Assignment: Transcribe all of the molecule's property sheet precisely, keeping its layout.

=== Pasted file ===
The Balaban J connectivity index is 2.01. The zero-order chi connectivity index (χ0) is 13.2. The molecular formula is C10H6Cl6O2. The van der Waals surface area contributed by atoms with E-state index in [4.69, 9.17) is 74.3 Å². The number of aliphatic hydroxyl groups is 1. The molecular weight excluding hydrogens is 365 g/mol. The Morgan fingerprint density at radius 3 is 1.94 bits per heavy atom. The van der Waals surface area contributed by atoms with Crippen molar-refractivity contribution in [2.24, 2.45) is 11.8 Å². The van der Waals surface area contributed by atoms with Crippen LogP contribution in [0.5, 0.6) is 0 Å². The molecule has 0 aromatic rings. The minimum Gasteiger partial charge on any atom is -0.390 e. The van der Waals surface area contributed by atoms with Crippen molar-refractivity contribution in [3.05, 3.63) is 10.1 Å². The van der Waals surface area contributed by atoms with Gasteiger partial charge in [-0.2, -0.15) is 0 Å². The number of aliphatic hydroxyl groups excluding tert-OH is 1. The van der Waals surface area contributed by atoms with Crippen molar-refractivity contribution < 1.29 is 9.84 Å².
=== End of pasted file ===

The Balaban J connectivity index is 2.01. The zero-order chi connectivity index (χ0) is 13.2. The molecular formula is C10H6Cl6O2. The van der Waals surface area contributed by atoms with E-state index in [4.69, 9.17) is 74.3 Å². The number of aliphatic hydroxyl groups is 1. The molecular weight excluding hydrogens is 365 g/mol. The Morgan fingerprint density at radius 3 is 1.94 bits per heavy atom. The van der Waals surface area contributed by atoms with Crippen molar-refractivity contribution in [2.24, 2.45) is 11.8 Å². The van der Waals surface area contributed by atoms with Crippen LogP contribution in [0.5, 0.6) is 0 Å². The molecule has 0 aromatic rings. The minimum Gasteiger partial charge on any atom is -0.390 e. The van der Waals surface area contributed by atoms with Crippen molar-refractivity contribution in [3.05, 3.63) is 10.1 Å². The van der Waals surface area contributed by atoms with Gasteiger partial charge in [-0.2, -0.15) is 0 Å². The number of aliphatic hydroxyl groups excluding tert-OH is 1. The van der Waals surface area contributed by atoms with Crippen molar-refractivity contribution < 1.29 is 9.84 Å².